The Journal News reported on February 23rd that a fence in New York state was vandalized with Nazi symbols. A fence in the village of New Square was vandalized in black spray pain with the words “GET OUT” along with many swastikas. This village is located roughly 40 miles Northwest of Manhattan. This horrific graffiti was found on a 6ft high fence that separates the village from a neighboring rehabilitation center. The village’s mayor, Israel Spitzer, called this act “bigoted and an attack against the community.” This village in Ramapo, New York, is highly populated with thousands of Hasidic Jews which has been the case since the founding of New Square in the 1950s. New Square’s Hasidic Jews are members of the Skverer sect of Hasidic judaism. This group, among many others in Hasidic Judaism, is a group whose goal is to be largely isolated from the secular world.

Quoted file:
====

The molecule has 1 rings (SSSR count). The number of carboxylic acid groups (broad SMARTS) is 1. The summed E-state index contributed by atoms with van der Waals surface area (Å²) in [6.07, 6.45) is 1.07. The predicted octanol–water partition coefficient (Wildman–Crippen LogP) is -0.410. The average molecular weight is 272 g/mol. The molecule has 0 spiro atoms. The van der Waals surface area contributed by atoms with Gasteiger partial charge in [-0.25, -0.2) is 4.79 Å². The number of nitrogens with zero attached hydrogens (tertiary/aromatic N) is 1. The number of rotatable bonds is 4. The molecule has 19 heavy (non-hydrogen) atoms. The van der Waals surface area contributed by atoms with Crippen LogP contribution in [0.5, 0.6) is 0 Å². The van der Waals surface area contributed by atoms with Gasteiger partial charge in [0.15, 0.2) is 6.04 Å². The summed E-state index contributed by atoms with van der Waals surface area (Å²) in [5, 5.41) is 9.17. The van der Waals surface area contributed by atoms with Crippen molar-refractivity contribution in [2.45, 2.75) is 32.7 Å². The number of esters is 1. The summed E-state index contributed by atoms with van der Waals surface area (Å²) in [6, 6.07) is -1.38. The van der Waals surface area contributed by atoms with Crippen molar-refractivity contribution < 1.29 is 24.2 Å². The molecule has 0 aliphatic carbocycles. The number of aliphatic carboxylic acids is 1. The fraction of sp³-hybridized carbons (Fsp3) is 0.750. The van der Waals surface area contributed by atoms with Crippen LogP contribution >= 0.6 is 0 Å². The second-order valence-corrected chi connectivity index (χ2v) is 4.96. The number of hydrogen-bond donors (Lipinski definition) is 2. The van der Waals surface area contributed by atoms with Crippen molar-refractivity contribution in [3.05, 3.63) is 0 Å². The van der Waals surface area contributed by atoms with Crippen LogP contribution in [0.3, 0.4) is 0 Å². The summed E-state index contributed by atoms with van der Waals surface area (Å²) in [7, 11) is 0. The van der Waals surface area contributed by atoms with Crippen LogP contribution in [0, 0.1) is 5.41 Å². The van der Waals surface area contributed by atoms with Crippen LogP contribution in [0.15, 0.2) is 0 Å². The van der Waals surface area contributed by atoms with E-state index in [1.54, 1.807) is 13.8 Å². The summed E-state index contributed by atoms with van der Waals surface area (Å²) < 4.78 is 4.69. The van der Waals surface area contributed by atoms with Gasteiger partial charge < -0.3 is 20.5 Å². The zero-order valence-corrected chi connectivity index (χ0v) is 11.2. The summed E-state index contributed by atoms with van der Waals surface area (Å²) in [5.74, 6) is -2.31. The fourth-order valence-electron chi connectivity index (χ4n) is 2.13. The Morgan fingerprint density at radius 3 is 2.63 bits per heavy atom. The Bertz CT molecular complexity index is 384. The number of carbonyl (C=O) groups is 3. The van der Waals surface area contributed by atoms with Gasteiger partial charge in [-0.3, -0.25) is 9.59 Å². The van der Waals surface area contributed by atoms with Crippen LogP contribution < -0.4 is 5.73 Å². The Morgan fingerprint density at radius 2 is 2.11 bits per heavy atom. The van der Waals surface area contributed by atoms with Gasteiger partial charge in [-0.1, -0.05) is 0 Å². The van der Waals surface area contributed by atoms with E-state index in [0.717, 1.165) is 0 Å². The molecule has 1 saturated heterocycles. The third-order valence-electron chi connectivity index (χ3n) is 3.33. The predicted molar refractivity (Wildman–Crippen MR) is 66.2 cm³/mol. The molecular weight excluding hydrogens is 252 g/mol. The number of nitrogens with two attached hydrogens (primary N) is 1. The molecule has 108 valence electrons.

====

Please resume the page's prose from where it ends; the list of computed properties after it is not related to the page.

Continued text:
This extreme form of Judaism represents some of the many characteristics that have fueled religious antisemitism in history. They are an isolated community, with extremely strict religious practices, and have little interest in assimilating into American secular society. This combination of factors makes them even more vulnerable during this tense time for American Jews. In recent weeks, while there have countless threats and other forms of antisemitism in JCCs, more modernized Jewish institutions, antisemitism in Orthodox Jewish communities has not been seen as widely. When considering acts of antisemitism in extremely religious areas of the United States, it is important to consider the fact that Orthodox Jews could be viewed as un-American in their practices, in addition to their vulnerability as Jews. These combination of threats leads into a conversation regarding the protection of religious individuals in America. As, one can only hope that there will be a legislative plan put forth to protect Jews, religious and otherwise, from violence and hatred.